om960994v_si_001.pdf (147.37 kB)
Aromaticity in Group 14 Metalloles: Structural, Energetic, and Magnetic Criteria
journal contributionposted on 1997-04-15, 00:00 authored by Bernd Goldfuss, Paul von Ragué Schleyer
Various structural (C−C bond length equalization, D), energetic (isodesmic stabilization energies, ISE), and magnetic (diamagnetic susceptibility exaltations, Λ and nucleus-independent chemical shifts, NICS) criteria are employed (using B3LYP, CSGT, and GIAO ab initio methods) to assess the aromaticity and antiaromaticity of a variety of group 14 (E = C, Si, Ge, Sn, Pb) metalloles: C4H4EH2 (C2v), C4H4EH- (Cs and C2v; C, D5h), C4H4EH+ (singlet, C2v), C4H4EHLi (Cs; C, C5v), and C4H4ELi2 (C2v). In addition, structural trends are established for C4H4ELi- (Cs) and for C4H4E2- (C2v) as well as for the singlet and triplet C4H4E (C2v) sets. The increased pyramidality at E down group 14 results in strongly decreased aromaticity of metallolyl anions C4H4EH- (Cs). In contrast, all planar C4H4EH- (C2v) geometries are significantly more aromatic. Although all C4H4EH+ (C2v) structures are planar, the antiaromaticity in singlet C5H5+ is much higher than that of the heavier congeners (E = Si to Pb). The four-π-electron singlets C4H4E exhibit nearly as localized geometries as the C4H4EH+ ions, but the C4H4E triplets are more delocalized. As in the free anions, pyramidally coordinated E's lead in C4H4EHLi (Cs) to reduced aromaticity, but stabilizing Li−H interactions are apparent in these structures. The metallole dianions and their Li+ complexes (e.g. C4H4ELi2, C2v) are the most aromatic among the species studied. The aromaticity in these dianionic metalloles is remarkably constant in going from E = C to E = Pb.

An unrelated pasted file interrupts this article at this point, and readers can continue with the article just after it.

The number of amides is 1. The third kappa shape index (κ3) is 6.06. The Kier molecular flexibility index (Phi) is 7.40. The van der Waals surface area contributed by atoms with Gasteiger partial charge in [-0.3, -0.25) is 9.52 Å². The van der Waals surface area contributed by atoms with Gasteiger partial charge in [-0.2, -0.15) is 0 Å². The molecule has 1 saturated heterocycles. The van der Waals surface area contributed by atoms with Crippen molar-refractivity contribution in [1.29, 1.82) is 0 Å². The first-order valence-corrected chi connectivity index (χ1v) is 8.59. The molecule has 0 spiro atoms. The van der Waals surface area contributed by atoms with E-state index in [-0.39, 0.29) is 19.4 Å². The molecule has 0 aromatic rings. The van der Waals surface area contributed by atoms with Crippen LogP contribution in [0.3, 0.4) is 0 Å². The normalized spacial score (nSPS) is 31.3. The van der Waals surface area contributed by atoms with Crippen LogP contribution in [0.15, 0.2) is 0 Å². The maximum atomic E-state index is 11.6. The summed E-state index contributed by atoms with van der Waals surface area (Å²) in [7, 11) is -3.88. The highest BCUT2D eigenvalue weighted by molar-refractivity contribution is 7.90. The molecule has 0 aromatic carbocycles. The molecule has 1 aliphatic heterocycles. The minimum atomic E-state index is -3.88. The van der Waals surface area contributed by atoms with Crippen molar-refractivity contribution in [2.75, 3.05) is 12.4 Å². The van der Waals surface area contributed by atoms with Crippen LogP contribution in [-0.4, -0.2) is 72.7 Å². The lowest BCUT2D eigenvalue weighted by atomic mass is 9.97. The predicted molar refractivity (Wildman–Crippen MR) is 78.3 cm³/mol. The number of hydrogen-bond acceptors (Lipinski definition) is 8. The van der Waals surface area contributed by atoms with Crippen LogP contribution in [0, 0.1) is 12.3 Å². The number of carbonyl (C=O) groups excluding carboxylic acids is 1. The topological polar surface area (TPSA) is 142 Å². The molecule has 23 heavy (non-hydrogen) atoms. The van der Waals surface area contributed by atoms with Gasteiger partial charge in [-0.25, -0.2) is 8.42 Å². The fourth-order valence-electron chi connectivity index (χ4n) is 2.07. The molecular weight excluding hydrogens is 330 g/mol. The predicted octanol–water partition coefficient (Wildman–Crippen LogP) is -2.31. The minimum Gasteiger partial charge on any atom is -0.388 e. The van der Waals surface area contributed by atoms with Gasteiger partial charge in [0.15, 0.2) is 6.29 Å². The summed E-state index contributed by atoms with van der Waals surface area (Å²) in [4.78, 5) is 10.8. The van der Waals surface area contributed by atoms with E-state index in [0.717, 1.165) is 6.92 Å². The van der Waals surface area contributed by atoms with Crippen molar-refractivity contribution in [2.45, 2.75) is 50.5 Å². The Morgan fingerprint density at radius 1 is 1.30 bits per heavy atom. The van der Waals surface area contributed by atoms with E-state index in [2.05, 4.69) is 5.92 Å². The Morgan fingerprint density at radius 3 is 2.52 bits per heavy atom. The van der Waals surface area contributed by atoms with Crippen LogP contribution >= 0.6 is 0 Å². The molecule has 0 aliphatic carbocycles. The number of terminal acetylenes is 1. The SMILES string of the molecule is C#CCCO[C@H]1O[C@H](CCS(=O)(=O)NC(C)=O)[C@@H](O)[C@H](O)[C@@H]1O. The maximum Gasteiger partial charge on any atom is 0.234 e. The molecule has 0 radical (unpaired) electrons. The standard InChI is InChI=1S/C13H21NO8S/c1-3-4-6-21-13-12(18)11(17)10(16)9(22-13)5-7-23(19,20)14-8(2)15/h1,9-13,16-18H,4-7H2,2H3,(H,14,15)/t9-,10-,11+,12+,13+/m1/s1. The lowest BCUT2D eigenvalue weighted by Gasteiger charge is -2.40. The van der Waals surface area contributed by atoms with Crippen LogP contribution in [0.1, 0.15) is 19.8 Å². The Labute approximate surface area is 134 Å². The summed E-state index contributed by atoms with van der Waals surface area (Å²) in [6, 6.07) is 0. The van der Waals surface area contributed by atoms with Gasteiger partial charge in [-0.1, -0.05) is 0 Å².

Magnetic CriteriaC 4 H 4 E tripletsPbsinglet C 5 H 5group 14 resultsB 3LYP CSGTisodesmic stabilization energiesC 4 H 4 EHLiC 4 H 4 ELi 2aromaticityISEmetallolyl anions C 4 H 4 EHC 4 H 4 ELiC 4 H 4 EHdianionic metallolesgroup 14metallole dianionsdiamagnetic susceptibility exaltationstriplet C 4 H 4 EC 2 vNICSGIAO ab initio methods